When Life is a Mess
“When we mess life up, God reconciles us back and then gives us what we need to disciple others.”
“For no one can lay any foundation other than the one already laid, which is Jesus Christ. If anyone builds on this foundation using gold, silver, costly stones, wood, hay or straw; their work will be shown for what it is, because the Day will bring it to light. It will be revealed with fire, and the fire will test the quality of each person’s work. If what has been built survives, the builder will receive a reward. If it is burned up, the builder will suffer loss but yet will be saved—even though only as one barely escaping through the flames.” (1 Corinthians 3:11-15) As Michael Lowstetter remembers his turning point in life, these verses best paint the picture of what God was doing in his life. He recounts that the best and worst point in his life was when he lost everything, but gained the greatest thing. He lost his possessions, broke his relationships, was banned from practicing in his career, and even lost his freedom. Yet he gained an overflowing life in Christ, intimacy with God beyond words, and forgiveness not only from God, but towards himself. However before he reached this victory, he had led a life of deceit and hypocrisy resulting in a federal prison sentence.
Michael Lowstetter grew up in a Christian household in Cedarville, Ohio and always did everything asked of him. He termed it “playing the game.” He saw church as a game to be played in order to gain attention and affirmation. He prayed the sinner’s prayer of salvation at an early age and he memorized bible verses from Sunday school. After High School he attended Cedarville University to study business. He worked in Christian ministry for a non-profit organization as a CFO, got married, and fathered 6 kids. By the world’s perspective, Michael had an ideal life. Michael explained how he was skilled in redefining himself to mirror how society defined success.
While he knew Christ intellectually, he admits his heart was growing away from God. In 2008, he encountered financial pressures from a growing debt and the crash of the real estate market. As a solution, Michael began embezzling money from his employer; he became adept at lying to cover up his embezzlement. Because he was able to maintain this activity, while getting everything he wanted, his pride grew stronger. He continued this behavior for several years until being fired in April 2012. Following his termination, his employer contacted law enforcement to begin a criminal investigation.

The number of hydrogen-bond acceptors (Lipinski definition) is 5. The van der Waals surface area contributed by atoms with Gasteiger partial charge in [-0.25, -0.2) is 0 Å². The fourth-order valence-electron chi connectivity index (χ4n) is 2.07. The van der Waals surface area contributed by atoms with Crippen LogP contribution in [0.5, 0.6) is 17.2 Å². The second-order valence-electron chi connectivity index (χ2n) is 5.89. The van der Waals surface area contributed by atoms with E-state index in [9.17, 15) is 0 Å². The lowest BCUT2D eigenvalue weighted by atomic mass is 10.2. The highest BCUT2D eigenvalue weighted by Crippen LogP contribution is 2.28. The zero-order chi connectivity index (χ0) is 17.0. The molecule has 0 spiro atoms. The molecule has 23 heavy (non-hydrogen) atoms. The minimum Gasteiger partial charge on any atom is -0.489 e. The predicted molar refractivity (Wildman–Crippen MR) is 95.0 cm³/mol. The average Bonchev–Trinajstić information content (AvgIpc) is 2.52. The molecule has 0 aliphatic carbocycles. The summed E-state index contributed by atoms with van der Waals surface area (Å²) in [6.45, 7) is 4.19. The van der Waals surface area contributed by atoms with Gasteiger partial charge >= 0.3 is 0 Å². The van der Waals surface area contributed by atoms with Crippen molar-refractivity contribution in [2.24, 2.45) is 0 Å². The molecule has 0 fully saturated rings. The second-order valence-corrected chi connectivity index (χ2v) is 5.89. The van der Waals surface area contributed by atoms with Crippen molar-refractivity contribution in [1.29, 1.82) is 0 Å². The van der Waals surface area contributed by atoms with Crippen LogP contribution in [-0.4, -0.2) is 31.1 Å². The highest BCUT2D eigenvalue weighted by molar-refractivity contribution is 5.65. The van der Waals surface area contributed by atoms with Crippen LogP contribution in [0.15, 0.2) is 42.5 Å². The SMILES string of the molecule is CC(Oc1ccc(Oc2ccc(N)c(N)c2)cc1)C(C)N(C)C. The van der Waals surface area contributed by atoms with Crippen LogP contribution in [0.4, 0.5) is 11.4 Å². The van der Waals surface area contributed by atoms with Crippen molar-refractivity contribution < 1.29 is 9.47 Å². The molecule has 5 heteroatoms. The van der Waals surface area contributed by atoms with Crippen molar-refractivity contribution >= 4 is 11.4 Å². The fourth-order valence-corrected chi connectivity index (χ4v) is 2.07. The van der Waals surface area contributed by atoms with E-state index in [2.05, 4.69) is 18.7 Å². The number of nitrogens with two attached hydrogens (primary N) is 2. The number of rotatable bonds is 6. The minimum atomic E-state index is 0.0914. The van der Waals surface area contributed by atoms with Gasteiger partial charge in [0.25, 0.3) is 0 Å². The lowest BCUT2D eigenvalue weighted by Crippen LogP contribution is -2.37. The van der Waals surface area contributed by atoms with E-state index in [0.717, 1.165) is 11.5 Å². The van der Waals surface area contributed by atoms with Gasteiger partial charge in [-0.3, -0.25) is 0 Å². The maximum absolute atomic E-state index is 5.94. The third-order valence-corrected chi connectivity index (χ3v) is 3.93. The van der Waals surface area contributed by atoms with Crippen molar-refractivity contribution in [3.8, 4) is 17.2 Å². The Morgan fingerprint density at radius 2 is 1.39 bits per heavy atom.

The criminal investigation went on for two years, during which time he went back and forth with God. So much of his life was ambiguous, yet significant life decisions needed to be made. He struggled with surrendering himself to God. When he would turn to the Lord for guidance, he grew impatient and made his own decisions- saying to himself, “I got this.” In March of 2014, he was finally sentenced to 30 months in prison. As part of his prison sentence, Michael spent some time in transit, which is very much like solitary confinement. During this time, inmates spent the entire day in their cell, only allowed one hour each day for laundry, phone calls, showering, etc. However, on weekends inmates were expected to remain in their cell for three days straight. Even in the midst of such extreme hardship and isolation, he had yet to fully trust in God.
At the beginning of his second weekend in transit, he reached his breaking point. He found himself, on a Friday morning, crying to the Lord saying “I don’t have it at all, I don’t have this night or day, I don’t even have this weekend and I definitely don’t have this sentence!” At this point he experienced a sense of closeness to God. Peace washed over him. During the remainder of his time in transit, he continued to experience intimate sessions with God. At the same time his eyes were opened. His desire for the Word grew dramatically; the scripture he memorized growing up had a deeper meaning and revealed life applying principles he hadn’t noticed before.
After 2.5 weeks in transit, Michael transitioned to a prison camp which allowed him more freedom. Michael continued his intimate fellowship with God and joined a men’s bible study. During his first year, Michael’s intimate relationship with God grew. God was loving on him and healing him, communicating with him and pruning him. He was seeing his image and value in how God saw him, not by the world’s standards. By his second year, Michael was leading the bible studies. He shared that our God is a God of relationships; He wants us to relate to others how He relates to us. Michael states, “When we mess life up, God reconciles us back and then gives us what we need to disciple others.”
Michael’s story demonstrates four common categories that we, as Christ followers, easily identify with. The comfortable Christian, the sinning Christian, the struggling Christian, and the victorious Christian. We all similarly toggle between these qualifiers throughout our journey. The first three categories are all focused on self, as such deals with pride – what I can do, what I want to do, and what I can’t do. But what makes the victorious Christian distinctly different is how they are in total surrender to God’s will; coming to the end of themselves, both intellectually and physically, and fully focused on what Christ can do. Once again, God has proven true righteousness has nothing to do with us and everything to do with the power of Jesus Christ. But the only way to get there is by giving over ourselves to the Lord daily. “… for in it, the righteousness of God is revealed from faith to faith, as it is written ‘The just shall live by faith’”. Romans 1:17